We recently got back from another fantastic three-night trip to Disneyland Paris. However, this time we did things a little differently and tried to really plan / budget as to how much we’d need to bring with us.
Rather than just relying on the credit card and dealing with the costs when we get back – eek!
This got us thinking… How much spending money should we take to Disneyland Paris?
Given the high cost of food and drink compared to a more traditional holiday, and the focus on incredible souvenirs. It often feels like an impossible question to answer. However, it’s not.
That’s because, on our 3-night trip to Disneyland Paris, we spent a total of €626.25. This is based on two adults and a baby (though the baby cost us nothing) and includes transport to / from the airport to our Airbnb, transport from our Airbnb to the Disney parks, food, drinks, snacks & souvenirs.
Of course, it’s still worth keeping in mind that everyone’s trip to Disneyland Paris is completely different.
Just because we spent roughly €313 per person, doesn’t mean you’ll spend that too.
However, hopefully, as we’ve gone ahead and broken down what we spent and where into the three key sections you’ll be able to get a better understanding of how much spending money you should plan for too.
Food & Drinks
The amount you spend on food and drink at Disneyland Paris is generally going to depend on three things;
- The number of people travelling
- How many days you’re spending at Disneyland Paris
- The type of dining experiences you’re looking for
- The age of your children (where applicable)
If you’re happy to eat fast food and buy pastries from the supermarket for breakfast (or have it included in the cost of your hotel) then you should be able to get away with roughly €50 per person, per night.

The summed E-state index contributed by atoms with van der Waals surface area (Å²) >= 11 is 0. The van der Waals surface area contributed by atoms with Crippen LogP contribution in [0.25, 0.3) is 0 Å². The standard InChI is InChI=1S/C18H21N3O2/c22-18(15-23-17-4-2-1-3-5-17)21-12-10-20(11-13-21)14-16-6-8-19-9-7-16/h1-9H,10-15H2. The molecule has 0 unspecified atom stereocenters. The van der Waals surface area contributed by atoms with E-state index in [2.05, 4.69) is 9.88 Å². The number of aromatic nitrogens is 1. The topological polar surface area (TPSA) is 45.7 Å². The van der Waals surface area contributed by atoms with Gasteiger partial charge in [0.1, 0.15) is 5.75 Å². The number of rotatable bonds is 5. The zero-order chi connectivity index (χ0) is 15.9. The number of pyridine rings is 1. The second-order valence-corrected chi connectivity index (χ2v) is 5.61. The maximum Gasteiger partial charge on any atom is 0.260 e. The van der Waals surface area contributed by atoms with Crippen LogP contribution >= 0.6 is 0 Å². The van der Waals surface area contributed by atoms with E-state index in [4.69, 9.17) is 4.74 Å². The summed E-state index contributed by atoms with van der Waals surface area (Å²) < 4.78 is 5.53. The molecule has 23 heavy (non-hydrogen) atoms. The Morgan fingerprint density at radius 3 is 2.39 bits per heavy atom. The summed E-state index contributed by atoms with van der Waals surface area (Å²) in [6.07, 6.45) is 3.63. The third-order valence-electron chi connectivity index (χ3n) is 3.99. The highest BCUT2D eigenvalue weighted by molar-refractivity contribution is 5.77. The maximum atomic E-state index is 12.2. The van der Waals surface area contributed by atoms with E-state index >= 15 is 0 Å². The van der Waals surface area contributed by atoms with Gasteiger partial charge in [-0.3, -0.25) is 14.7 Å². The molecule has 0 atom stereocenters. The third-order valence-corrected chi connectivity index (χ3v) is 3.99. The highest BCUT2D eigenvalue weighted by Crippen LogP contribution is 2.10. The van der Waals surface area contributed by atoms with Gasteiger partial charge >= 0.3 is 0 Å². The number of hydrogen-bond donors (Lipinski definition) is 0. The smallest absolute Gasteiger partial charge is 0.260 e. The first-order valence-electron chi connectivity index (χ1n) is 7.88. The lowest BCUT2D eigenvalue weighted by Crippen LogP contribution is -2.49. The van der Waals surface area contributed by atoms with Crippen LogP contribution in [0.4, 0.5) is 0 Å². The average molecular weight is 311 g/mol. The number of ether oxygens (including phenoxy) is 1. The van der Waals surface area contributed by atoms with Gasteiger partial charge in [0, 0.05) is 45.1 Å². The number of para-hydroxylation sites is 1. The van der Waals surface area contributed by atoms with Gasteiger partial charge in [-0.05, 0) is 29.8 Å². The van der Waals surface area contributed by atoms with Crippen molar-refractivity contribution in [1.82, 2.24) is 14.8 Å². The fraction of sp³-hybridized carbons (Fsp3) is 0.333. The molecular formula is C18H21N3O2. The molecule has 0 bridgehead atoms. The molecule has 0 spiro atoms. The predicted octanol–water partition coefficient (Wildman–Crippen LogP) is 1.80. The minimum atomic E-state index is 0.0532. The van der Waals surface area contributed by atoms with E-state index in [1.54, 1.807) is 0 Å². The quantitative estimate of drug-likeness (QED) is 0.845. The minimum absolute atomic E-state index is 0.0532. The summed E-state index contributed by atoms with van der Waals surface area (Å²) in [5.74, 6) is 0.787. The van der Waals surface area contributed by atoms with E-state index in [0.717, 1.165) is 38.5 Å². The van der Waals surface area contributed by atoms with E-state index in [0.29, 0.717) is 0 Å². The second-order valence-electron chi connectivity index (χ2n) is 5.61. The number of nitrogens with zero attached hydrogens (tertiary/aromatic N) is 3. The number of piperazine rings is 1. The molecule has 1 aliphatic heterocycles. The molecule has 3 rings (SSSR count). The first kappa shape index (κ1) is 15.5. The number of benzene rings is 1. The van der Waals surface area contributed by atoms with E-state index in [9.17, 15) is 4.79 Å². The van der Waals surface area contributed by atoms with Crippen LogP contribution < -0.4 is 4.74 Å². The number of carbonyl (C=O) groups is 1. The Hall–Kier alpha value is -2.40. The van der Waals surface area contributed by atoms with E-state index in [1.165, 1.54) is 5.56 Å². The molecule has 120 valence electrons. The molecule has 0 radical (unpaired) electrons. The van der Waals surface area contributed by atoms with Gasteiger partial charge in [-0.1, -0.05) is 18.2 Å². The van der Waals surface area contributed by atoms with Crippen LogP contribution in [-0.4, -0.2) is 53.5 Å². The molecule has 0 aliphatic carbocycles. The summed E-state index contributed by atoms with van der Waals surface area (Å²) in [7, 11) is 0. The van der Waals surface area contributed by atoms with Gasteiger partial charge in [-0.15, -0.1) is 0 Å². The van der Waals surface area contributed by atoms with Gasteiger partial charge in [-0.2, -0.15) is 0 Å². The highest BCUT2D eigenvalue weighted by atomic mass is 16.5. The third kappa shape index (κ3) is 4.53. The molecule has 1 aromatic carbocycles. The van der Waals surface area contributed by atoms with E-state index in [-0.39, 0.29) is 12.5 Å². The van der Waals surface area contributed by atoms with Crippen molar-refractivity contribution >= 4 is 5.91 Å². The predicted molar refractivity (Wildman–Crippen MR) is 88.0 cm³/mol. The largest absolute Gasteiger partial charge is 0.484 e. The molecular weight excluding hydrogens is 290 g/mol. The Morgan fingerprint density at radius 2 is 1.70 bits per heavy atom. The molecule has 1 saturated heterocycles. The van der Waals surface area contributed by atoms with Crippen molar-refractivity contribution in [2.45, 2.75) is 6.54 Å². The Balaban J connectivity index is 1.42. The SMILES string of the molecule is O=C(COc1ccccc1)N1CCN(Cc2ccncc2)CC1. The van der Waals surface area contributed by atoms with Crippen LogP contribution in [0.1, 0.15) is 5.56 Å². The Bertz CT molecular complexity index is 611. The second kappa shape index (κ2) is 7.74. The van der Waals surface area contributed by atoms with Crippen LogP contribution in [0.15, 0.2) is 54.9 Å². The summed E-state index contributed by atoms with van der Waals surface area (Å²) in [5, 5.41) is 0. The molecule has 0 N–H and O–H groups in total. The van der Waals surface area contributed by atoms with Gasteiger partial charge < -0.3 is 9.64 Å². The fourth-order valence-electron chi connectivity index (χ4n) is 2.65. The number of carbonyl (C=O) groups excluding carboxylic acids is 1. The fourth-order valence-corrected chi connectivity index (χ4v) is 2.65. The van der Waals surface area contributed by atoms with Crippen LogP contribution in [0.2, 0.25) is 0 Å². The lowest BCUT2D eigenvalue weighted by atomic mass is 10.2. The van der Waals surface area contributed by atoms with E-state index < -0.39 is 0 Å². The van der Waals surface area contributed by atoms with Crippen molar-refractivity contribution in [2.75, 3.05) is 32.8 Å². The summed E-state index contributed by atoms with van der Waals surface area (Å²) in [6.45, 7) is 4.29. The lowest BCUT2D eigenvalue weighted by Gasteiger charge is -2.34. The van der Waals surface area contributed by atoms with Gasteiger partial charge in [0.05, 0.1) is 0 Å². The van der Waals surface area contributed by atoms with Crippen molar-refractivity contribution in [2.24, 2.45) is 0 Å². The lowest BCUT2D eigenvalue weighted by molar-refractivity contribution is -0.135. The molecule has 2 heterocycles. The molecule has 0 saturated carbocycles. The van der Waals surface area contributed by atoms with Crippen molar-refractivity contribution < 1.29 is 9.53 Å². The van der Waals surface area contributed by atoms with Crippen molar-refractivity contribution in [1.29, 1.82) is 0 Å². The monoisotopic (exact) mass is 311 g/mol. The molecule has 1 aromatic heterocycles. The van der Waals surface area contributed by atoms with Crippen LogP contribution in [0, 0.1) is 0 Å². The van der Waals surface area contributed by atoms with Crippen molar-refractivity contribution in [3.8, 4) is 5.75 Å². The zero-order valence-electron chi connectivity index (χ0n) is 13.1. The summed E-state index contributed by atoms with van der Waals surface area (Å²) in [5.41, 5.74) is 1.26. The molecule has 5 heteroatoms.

However, if you’re looking for fine dining or a character dining experience then given those meals often cost in excess of €30 per person alone, as such you’re going to want to increase your budget to accommodate this.
We (two adults, and one baby) spent €244.36 (£209.69) on food and drinks during our three-night trip to Disneyland Paris.
While we didn’t eat at formal restaurants during our trip, we did eat at multiple fast-food locations.
Mcdonald’s where we spent €17.62 (£15.12) on two large adult meals
Earl of Sandwich at the Disney Village (twice) where we spent €7.91 (£6.79) on one meal one night and €24.89 (£21.36) on two meals another evening.
We also shopped at the local supermarket for breakfast pastries, drinks and snacks for our Airbnb €44.59 (£37.71) although in hindsight we bought too much here and didn’t bring the snacks to Disneyland Paris with us.
Instead, the food stayed in the accommodation, and since we were always out exploring the parks most of it didn’t get eaten or expired before we had the chance.
Speaking of the parks, we grabbed lunch at the international booths inside Walt Disney Studios which was expensive (€6 per serving) given the portion sizes (expect two per adult minimum) but made for a nice change.
Alongside this, we also had drinks and pastries to share in Victoria’s at Disneyland.
While dining at Victoria’s was more expensive (€21.02 in total) than simply purchasing a Mickey ice cream bar it gave us a chance to escape the heat and sit down in a relatively quiet, air-conditioned room for a short period of time.
One unexpected expense we encountered when it came to food and drink was actually in Charles De Gaulle airport before our return flight.